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The 20,796 acre Red Buttes Wilderness straddles the crest of the Siskiyou Mountains. The twin summits of Red Buttes anchor the southern extreme of the area in California, where reddish peridotite rock, nudged up from a 425-million-year-old seafloor by plate shifts in the earth’s crust, now supports unusual plant communities. The area’s geology is ancient and very complex; some of the highest points were carved by glaciers during the last Ice Age.
The area is about 13 miles long and six miles wide, with elevations ranging from about 2,800′ in the lower Butte Fork Canyon to 6,739′ on the east summit of the Red Buttes. Rocky buttes, forested ridges, and small glacial-carved lake basins characterize this rugged terrain, with a dense jumble of manzanita, snowbrush, and other brushy plants carpeting the dry south-facing slopes.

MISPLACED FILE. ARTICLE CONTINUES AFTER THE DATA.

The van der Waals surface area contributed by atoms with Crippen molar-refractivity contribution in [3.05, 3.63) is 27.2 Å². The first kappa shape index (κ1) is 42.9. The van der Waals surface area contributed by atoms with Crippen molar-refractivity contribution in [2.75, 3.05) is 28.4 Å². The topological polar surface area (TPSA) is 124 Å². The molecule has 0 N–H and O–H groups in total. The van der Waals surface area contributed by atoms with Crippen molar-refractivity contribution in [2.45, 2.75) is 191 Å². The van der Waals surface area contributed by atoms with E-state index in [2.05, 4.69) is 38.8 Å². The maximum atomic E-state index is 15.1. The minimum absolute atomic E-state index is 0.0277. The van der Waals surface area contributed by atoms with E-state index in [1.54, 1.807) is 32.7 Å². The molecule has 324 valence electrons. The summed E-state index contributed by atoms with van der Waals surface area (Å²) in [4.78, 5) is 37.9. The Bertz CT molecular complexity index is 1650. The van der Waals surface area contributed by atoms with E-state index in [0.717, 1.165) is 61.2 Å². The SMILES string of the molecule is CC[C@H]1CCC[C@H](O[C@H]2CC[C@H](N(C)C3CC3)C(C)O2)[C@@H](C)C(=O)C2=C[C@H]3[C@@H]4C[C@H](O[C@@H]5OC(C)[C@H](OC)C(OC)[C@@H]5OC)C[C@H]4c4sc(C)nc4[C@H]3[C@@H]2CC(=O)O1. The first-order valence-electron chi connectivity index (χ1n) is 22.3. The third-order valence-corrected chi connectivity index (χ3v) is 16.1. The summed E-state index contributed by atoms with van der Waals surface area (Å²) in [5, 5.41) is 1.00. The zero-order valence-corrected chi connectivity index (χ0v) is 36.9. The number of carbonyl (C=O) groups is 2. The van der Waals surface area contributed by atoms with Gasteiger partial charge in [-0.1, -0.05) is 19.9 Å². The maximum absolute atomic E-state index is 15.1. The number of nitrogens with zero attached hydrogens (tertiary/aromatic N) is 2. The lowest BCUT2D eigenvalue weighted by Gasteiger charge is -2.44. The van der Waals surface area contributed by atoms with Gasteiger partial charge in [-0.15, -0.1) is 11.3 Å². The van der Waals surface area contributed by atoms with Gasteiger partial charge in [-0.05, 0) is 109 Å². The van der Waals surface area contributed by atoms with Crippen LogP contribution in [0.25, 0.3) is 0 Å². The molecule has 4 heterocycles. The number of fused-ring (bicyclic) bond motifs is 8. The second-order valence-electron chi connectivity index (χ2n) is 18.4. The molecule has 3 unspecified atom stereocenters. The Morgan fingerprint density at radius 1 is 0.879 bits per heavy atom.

Cold streams rush through extensive stands of old-growth ponderosa pine, sugar pine, western white pine, incense cedar, and Douglas-fir. White fir, Shasta red fir, and mountain hemlock grow on upper slopes. The endemic Brewer’s spruce and Sadler oak, as well as Alaskan yellow cedar (on the far southern fringes of its natural range), and other unusual plant species are found here. Even the area’s many different evergreen-broadleaf brush species are rarely found growing in such close proximity.
Big sugar pines (some over 8′ in dia.) dominate the lower-elevation forest of the Butte Fork canyon, which provides habitat for black bears, cougars, deer, and coyotes. The rarely seen ring-tail cat (a reclusive relative of the raccoon) inhabits the area, peregrine falcons nest on remote cliffs, and bats roost in the rock overhangs and sinkholes near the Buttes.
Summers are typically dry, but snow buries much of the higher country from November until May. Along the main Siskiyou Crest portion of the Boundary Trail (California) the south-facing route requires travelers to carry plenty of water.